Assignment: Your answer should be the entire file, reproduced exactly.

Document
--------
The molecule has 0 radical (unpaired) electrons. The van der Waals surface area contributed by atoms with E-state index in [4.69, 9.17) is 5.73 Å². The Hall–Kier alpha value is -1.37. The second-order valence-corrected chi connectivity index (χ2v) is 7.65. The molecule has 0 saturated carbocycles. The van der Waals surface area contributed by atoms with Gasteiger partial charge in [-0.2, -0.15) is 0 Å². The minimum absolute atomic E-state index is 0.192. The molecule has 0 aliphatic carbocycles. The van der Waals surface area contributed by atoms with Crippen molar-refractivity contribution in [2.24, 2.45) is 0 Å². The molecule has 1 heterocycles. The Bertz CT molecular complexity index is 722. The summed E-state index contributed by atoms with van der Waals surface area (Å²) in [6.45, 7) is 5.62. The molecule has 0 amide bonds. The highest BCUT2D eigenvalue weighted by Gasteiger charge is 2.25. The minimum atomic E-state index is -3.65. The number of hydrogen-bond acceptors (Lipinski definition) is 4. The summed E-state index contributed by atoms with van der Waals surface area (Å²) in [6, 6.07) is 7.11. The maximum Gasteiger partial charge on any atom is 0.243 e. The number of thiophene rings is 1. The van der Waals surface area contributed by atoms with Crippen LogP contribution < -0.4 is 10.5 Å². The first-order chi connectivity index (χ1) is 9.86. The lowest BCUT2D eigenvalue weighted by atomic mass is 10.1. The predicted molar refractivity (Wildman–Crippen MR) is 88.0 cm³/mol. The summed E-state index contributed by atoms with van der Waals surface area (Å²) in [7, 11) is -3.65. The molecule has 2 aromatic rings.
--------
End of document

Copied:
The molecule has 0 radical (unpaired) electrons. The van der Waals surface area contributed by atoms with E-state index in [4.69, 9.17) is 5.73 Å². The Hall–Kier alpha value is -1.37. The second-order valence-corrected chi connectivity index (χ2v) is 7.65. The molecule has 0 saturated carbocycles. The van der Waals surface area contributed by atoms with Gasteiger partial charge in [-0.2, -0.15) is 0 Å². The minimum absolute atomic E-state index is 0.192. The molecule has 0 aliphatic carbocycles. The van der Waals surface area contributed by atoms with Crippen molar-refractivity contribution in [2.24, 2.45) is 0 Å². The molecule has 1 heterocycles. The Bertz CT molecular complexity index is 722. The summed E-state index contributed by atoms with van der Waals surface area (Å²) in [6.45, 7) is 5.62. The molecule has 0 amide bonds. The highest BCUT2D eigenvalue weighted by Gasteiger charge is 2.25. The minimum atomic E-state index is -3.65. The number of hydrogen-bond acceptors (Lipinski definition) is 4. The summed E-state index contributed by atoms with van der Waals surface area (Å²) in [6, 6.07) is 7.11. The maximum Gasteiger partial charge on any atom is 0.243 e. The number of thiophene rings is 1. The van der Waals surface area contributed by atoms with Crippen LogP contribution < -0.4 is 10.5 Å². The first-order chi connectivity index (χ1) is 9.86. The lowest BCUT2D eigenvalue weighted by atomic mass is 10.1. The predicted molar refractivity (Wildman–Crippen MR) is 88.0 cm³/mol. The summed E-state index contributed by atoms with van der Waals surface area (Å²) in [7, 11) is -3.65. The molecule has 2 aromatic rings.